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What South Korea hopes for from a Trump meeting with Kim Jong Un

Two weeks ago, there was a surprise announcement that President Trump had accepted an offer to meet North Korea's leader Kim Jong Un this spring. What do South Koreans think of that development? Nick Schifrin joins Judy Woodruff from Seoul for an update.

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  • Judy Woodruff:

    It's been two weeks since the surprise announcement that President Trump had accepted an offer to meet North Korea's leader, Kim Jong-un, later this spring.

    Last week, I spoke with South Korea's foreign minister, who was here in Washington to consult with the administration about that meeting and the nuclear standoff with the North.

    But how does all this look from the ground in South Korea?

    For that, I'm joined from Seoul by our newly announced foreign affairs and defense correspondent, Nick Schifrin.

    Let me welcome you, Nick, officially to the "NewsHour" family. You have been contributing to the program from all over the world these last couple of years, but you're going to be with us full-time starting in May.

    So, Nick, you have been in Seoul. You have been talking to South Korean and American officials there. What is the messaging you're hearing from them?

  • Nick Schifrin:

    The messaging from both sides is positive.

    The messaging from both sides to North Korea is, we are committed to diplomacy, we are committed to talking.

    So, from the South Korean side, that's what we have been hearing for a while, an emphasis on diplomacy, an emphasis on trying to speak Korean, to Korean sides, and bring the U.S. along when it comes to diplomacy.

    But we're now also hearing the message from American officials that I'm speaking to, and specifically through the military exercise between the U.S. and South Korea that will happen next month. These exercises have really inflamed the North Koreans in the past.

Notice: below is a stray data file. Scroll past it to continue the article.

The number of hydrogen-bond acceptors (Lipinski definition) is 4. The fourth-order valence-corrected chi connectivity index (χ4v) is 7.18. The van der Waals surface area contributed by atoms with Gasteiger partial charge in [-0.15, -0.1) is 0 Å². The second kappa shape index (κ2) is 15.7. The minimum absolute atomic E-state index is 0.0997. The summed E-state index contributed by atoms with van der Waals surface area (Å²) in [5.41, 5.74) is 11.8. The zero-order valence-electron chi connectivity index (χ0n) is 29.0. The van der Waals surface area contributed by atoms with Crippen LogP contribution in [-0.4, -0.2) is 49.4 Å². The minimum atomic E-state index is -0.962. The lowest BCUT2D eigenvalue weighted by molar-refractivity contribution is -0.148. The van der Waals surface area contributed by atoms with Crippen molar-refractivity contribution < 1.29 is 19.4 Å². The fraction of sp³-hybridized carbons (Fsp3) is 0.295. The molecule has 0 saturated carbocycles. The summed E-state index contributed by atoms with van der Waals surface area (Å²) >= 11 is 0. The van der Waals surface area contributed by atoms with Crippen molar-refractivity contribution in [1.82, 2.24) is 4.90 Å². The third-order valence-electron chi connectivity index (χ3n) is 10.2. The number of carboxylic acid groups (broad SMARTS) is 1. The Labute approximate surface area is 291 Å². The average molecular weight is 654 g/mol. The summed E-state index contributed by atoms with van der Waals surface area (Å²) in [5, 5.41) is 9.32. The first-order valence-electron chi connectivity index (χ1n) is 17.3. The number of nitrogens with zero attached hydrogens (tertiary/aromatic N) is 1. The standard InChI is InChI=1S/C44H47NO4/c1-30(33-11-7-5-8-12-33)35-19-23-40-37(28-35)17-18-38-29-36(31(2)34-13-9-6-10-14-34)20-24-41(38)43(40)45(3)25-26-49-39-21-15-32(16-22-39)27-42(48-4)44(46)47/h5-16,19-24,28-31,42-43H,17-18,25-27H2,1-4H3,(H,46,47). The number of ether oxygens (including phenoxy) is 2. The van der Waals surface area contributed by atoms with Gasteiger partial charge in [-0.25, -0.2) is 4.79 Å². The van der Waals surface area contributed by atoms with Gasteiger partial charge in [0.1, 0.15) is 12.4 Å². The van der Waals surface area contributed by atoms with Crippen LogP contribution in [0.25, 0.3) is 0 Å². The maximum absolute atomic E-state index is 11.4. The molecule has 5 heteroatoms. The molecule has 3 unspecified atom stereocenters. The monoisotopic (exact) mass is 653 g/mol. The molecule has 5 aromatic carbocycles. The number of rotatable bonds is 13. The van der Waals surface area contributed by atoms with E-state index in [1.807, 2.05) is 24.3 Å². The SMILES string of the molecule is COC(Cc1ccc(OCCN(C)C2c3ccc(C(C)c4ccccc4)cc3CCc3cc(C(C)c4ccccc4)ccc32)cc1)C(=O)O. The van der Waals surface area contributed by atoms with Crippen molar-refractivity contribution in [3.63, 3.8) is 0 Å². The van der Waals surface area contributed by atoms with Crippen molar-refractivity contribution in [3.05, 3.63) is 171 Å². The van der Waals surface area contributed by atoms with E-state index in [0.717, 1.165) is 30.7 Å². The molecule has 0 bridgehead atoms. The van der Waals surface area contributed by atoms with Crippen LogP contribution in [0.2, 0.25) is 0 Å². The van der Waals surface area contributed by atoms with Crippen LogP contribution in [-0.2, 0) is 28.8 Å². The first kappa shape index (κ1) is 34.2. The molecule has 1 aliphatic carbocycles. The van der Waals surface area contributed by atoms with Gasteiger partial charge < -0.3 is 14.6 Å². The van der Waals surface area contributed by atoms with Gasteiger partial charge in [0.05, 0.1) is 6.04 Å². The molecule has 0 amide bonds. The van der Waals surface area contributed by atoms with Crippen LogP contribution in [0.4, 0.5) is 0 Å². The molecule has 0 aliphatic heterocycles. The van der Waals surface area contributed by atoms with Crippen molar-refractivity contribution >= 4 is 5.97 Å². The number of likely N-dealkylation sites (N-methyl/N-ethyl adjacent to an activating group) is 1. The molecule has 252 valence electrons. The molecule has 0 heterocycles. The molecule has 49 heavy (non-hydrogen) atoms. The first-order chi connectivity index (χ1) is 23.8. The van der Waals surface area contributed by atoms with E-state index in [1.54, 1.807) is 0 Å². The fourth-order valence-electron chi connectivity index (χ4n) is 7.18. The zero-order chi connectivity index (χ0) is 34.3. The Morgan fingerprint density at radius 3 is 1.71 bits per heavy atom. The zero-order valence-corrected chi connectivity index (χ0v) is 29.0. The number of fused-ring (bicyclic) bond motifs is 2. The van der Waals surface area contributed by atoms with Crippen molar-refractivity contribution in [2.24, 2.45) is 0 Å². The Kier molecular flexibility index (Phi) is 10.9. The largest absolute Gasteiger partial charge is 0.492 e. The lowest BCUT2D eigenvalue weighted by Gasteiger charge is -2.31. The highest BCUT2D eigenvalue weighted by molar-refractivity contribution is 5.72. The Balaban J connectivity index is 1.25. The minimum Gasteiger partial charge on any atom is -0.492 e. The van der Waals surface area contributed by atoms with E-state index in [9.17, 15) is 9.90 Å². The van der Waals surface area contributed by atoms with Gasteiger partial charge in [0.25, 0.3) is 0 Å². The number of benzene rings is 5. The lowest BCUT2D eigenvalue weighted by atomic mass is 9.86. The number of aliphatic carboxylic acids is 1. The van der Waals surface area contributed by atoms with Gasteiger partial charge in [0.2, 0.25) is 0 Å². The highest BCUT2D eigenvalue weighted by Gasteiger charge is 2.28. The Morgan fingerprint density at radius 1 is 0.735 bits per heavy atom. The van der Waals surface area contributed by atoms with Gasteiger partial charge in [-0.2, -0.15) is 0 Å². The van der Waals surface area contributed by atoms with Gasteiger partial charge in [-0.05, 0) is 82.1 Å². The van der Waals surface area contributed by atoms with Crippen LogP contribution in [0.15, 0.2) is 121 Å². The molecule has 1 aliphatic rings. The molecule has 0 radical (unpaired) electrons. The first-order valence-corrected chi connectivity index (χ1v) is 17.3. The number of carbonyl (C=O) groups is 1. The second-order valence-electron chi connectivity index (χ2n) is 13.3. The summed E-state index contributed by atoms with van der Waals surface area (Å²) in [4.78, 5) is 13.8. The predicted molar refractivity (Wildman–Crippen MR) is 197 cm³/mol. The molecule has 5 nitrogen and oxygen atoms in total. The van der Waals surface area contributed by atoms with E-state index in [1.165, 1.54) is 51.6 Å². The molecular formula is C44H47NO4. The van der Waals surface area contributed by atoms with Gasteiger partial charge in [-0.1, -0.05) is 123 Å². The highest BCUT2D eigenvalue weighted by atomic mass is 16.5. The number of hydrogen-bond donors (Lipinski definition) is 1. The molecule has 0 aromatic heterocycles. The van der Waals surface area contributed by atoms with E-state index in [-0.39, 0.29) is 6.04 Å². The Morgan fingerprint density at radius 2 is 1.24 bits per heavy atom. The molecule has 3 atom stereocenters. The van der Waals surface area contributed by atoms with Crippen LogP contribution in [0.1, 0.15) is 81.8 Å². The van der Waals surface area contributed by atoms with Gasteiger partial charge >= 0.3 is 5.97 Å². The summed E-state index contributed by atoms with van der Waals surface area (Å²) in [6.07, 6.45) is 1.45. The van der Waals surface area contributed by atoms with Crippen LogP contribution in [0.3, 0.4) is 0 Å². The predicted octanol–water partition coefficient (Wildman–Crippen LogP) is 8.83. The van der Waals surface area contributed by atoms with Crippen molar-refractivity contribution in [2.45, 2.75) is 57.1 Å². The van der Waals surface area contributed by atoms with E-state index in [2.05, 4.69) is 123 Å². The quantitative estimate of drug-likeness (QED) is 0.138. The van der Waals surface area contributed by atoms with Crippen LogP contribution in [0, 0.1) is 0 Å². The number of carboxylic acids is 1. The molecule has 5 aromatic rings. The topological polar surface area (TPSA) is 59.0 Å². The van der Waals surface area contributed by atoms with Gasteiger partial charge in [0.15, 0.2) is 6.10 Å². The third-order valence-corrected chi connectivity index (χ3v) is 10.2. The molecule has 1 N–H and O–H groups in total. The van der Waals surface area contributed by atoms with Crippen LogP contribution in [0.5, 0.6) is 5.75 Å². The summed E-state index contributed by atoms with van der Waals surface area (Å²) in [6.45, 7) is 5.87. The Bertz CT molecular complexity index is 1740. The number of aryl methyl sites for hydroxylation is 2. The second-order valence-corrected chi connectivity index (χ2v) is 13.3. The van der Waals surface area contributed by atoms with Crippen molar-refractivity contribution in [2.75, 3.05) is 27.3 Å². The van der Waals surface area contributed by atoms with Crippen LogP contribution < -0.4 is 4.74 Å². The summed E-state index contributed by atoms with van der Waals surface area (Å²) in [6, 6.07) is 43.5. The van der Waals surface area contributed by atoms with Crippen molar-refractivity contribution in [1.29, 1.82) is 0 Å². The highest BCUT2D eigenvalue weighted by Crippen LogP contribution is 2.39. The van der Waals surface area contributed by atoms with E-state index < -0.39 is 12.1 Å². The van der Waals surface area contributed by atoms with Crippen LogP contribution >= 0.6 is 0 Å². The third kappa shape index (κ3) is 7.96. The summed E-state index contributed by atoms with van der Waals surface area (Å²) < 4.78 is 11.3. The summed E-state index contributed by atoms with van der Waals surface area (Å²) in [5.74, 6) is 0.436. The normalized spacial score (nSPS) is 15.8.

And what U.S. officials are now saying is, they're going to try and make these exercises as low-key as possible. So they will limit press coverage during that exercise, so they're not as public as they used to be.

    And while they're not confirming a South Korean media report that there will be fewer assets from the U.S. side, namely, submarines, an aircraft carrier and other military assets, they are suggesting that certainly this military exercise will be as low-key as possible, so as not to inflame the North Koreans, so as not to risk any damage to the ongoing diplomacy.

  • Judy Woodruff:

    And, Nick, when you talk to the South Korean officials, how do they see these next few months going? What are their expectations?

  • Nick Schifrin:

    Yes, I think the South Korean officials are very optimistic and, long-term, they very ambitious. They talk about peace. They even talk about unification in the long-term.

    But, in the short-term they're trying to tamp down expectations. And they say, what is success over the next few months? Simply having a meeting between President Trump and Kim Jong-un. They say, look, look at what happened over the last six months, nine months. Think about the rhetoric between both sides.

    If we can just get them in the same room with a handshake, that's good enough, and then we can start a longer-term process of talking about what can happen over the long term, what can happen in terms of denuclearization.

    And their hope is that they can just simply make this dialogue sustainable, sustainable path of the President Trump administration and sustainable path of President Moon's administration here.

  • Judy Woodruff:

    And, finally, Nick, what do the South Koreans say they believe the North Koreans are willing to do here, and what do they want from all this, ultimately?

  • Nick Schifrin:

    Yes, this is where the South Koreans are truly optimistic.

    The South Koreans think that the North Koreans are willing to denuclearize, both their present capacity and their future capacity. Critics would call that naive, but the South Koreans say, look, we talk about irreversible denuclearization. They will talk about that so long as they get irreversible security guarantees and prosperity guarantees.

    And what does that look like? Not only sanctions relief, not only a U.S. pledge not to attack North Korea, but foreign direct investment into North Korea by the U.S. One South Korean official even joked, Trump Tower Pyongyang. That would convince the North Koreans that the U.S. was serious about North Korean security and prosperity.

    Now, for the critics, they say, look, we're not only talking about diplomacy. We're also talking about security. There's going to be an 8 percent budget increase of the military here, not only missile defense, but also navy, air force, intelligence assess, and, of course, the massive U.S. presence.

  • Judy Woodruff:

    Well, so many eyes on the Korean Peninsula, where you are.

    Nick Schifrin, reporting for us from Seoul, thank you, Nick.

  • Nick Schifrin:

    Thanks very much.

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